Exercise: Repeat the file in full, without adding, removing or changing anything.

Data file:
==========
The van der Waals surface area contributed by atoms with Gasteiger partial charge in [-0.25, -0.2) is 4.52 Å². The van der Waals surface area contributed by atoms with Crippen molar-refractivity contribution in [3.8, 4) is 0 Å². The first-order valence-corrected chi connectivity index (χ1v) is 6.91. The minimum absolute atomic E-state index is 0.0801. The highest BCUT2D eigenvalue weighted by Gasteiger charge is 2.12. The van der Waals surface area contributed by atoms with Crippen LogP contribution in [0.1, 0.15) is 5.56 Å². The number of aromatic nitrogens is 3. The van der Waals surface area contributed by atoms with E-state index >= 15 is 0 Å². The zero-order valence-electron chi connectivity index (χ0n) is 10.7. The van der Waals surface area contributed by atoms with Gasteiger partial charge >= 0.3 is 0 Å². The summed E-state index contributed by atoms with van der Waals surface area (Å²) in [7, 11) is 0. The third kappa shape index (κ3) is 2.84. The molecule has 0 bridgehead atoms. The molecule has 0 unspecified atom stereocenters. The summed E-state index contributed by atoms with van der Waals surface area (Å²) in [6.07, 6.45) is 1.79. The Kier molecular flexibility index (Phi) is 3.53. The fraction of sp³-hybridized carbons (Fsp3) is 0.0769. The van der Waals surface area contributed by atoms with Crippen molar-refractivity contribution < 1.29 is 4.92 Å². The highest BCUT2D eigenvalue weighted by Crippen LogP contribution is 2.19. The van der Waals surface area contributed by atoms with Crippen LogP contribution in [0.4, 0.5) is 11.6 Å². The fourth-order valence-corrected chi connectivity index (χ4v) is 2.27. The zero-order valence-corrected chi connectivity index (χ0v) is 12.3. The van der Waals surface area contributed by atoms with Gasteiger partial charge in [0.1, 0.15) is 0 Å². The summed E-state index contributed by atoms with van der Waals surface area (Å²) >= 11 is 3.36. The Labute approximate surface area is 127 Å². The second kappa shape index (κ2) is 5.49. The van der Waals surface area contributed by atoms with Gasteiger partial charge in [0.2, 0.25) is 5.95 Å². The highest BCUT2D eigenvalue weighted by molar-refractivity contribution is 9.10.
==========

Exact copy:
The van der Waals surface area contributed by atoms with Gasteiger partial charge in [-0.25, -0.2) is 4.52 Å². The van der Waals surface area contributed by atoms with Crippen molar-refractivity contribution in [3.8, 4) is 0 Å². The first-order valence-corrected chi connectivity index (χ1v) is 6.91. The minimum absolute atomic E-state index is 0.0801. The highest BCUT2D eigenvalue weighted by Gasteiger charge is 2.12. The van der Waals surface area contributed by atoms with Crippen LogP contribution in [0.1, 0.15) is 5.56 Å². The number of aromatic nitrogens is 3. The van der Waals surface area contributed by atoms with E-state index >= 15 is 0 Å². The zero-order valence-electron chi connectivity index (χ0n) is 10.7. The van der Waals surface area contributed by atoms with Gasteiger partial charge >= 0.3 is 0 Å². The summed E-state index contributed by atoms with van der Waals surface area (Å²) in [7, 11) is 0. The third kappa shape index (κ3) is 2.84. The molecule has 0 bridgehead atoms. The molecule has 0 unspecified atom stereocenters. The summed E-state index contributed by atoms with van der Waals surface area (Å²) in [6.07, 6.45) is 1.79. The Kier molecular flexibility index (Phi) is 3.53. The fraction of sp³-hybridized carbons (Fsp3) is 0.0769. The van der Waals surface area contributed by atoms with Crippen molar-refractivity contribution < 1.29 is 4.92 Å². The highest BCUT2D eigenvalue weighted by Crippen LogP contribution is 2.19. The van der Waals surface area contributed by atoms with Crippen LogP contribution in [0.4, 0.5) is 11.6 Å². The fourth-order valence-corrected chi connectivity index (χ4v) is 2.27. The zero-order valence-corrected chi connectivity index (χ0v) is 12.3. The van der Waals surface area contributed by atoms with Gasteiger partial charge in [0.1, 0.15) is 0 Å². The summed E-state index contributed by atoms with van der Waals surface area (Å²) >= 11 is 3.36. The Labute approximate surface area is 127 Å². The second kappa shape index (κ2) is 5.49. The van der Waals surface area contributed by atoms with Gasteiger partial charge in [0.2, 0.25) is 5.95 Å². The highest BCUT2D eigenvalue weighted by molar-refractivity contribution is 9.10.